Securing quality legal representation in court, and having a good motoring lawyer at court to fight for you, will ensure that you get the shortest disqualification or least amount of penalty points possible in the circumstances and could make a real difference to the final result. It can make a difference between being sent to prison and not being sent to prison if the offence carries a custodial penalty. 

A motoring lawyer can give you advice about the strength of the prosecution case and can realistically manage your expectations about the sentence that is likely in the circumstances. You should make arrangements for legal representation as far in advance of your court date as possible. It can often be secured for a fixed fee so that you know where you stand.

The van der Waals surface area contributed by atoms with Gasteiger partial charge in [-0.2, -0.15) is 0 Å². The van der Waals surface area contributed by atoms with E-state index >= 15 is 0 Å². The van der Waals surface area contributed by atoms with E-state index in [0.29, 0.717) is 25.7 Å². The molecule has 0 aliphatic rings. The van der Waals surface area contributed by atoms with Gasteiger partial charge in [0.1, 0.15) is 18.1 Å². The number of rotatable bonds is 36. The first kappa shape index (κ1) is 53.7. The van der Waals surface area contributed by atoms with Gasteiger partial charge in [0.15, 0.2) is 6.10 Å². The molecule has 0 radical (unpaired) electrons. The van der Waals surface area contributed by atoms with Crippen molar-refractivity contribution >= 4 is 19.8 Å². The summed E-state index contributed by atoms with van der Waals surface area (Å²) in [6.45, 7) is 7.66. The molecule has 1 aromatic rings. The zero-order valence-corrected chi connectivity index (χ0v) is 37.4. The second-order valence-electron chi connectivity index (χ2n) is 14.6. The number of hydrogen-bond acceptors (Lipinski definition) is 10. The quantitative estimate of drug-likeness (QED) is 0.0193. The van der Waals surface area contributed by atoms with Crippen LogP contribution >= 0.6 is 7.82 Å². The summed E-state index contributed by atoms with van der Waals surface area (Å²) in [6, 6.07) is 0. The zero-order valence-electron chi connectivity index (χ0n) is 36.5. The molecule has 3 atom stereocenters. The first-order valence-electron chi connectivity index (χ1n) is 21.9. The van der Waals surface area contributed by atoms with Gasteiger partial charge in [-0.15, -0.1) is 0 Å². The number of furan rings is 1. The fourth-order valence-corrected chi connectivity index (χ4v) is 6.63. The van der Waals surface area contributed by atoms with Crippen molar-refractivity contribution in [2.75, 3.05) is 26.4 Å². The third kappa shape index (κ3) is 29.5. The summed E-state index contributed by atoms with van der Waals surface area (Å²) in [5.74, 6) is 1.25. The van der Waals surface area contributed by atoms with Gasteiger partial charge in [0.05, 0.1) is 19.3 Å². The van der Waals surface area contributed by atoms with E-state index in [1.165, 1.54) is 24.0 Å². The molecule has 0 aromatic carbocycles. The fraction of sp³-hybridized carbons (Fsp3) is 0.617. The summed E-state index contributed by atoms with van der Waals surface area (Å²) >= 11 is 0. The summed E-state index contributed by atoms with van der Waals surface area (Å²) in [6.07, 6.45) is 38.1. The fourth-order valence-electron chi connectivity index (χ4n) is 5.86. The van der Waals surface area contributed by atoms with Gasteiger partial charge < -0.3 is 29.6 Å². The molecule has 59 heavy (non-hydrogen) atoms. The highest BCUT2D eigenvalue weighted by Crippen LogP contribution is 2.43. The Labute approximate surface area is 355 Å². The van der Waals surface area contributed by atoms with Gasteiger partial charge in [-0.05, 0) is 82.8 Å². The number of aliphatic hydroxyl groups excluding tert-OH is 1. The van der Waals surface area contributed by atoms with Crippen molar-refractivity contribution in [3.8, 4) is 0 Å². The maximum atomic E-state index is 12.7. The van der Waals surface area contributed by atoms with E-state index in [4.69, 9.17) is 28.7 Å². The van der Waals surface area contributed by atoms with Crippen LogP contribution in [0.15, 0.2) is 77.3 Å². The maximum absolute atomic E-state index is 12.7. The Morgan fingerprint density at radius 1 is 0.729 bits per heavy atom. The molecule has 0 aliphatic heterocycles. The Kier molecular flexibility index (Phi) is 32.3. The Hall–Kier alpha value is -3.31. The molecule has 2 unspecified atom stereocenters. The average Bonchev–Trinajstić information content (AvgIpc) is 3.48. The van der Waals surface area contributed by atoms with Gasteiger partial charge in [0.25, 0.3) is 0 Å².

Rehabilitation of Offenders Act 1974

The Rehabilitation of Offenders Act 1974 often becomes relevant when someone applies for a job or is asked to complete a Criminal Records Bureau (CRB) form leading to a CRB check.

The 1974 Act enables criminal convictions to be spent or ignored after a rehabilitation period lapses. The relevant period of time is stipulated in the Act.

The length of rehabilitation period is dependant on the sentence imposed by the court rather than the type of offence committed. The date of conviction, rather than the date of offence, is the relevant date used in calculating whether or not a conviction is spent. If a conviction is not spent then it is referred to an unspent.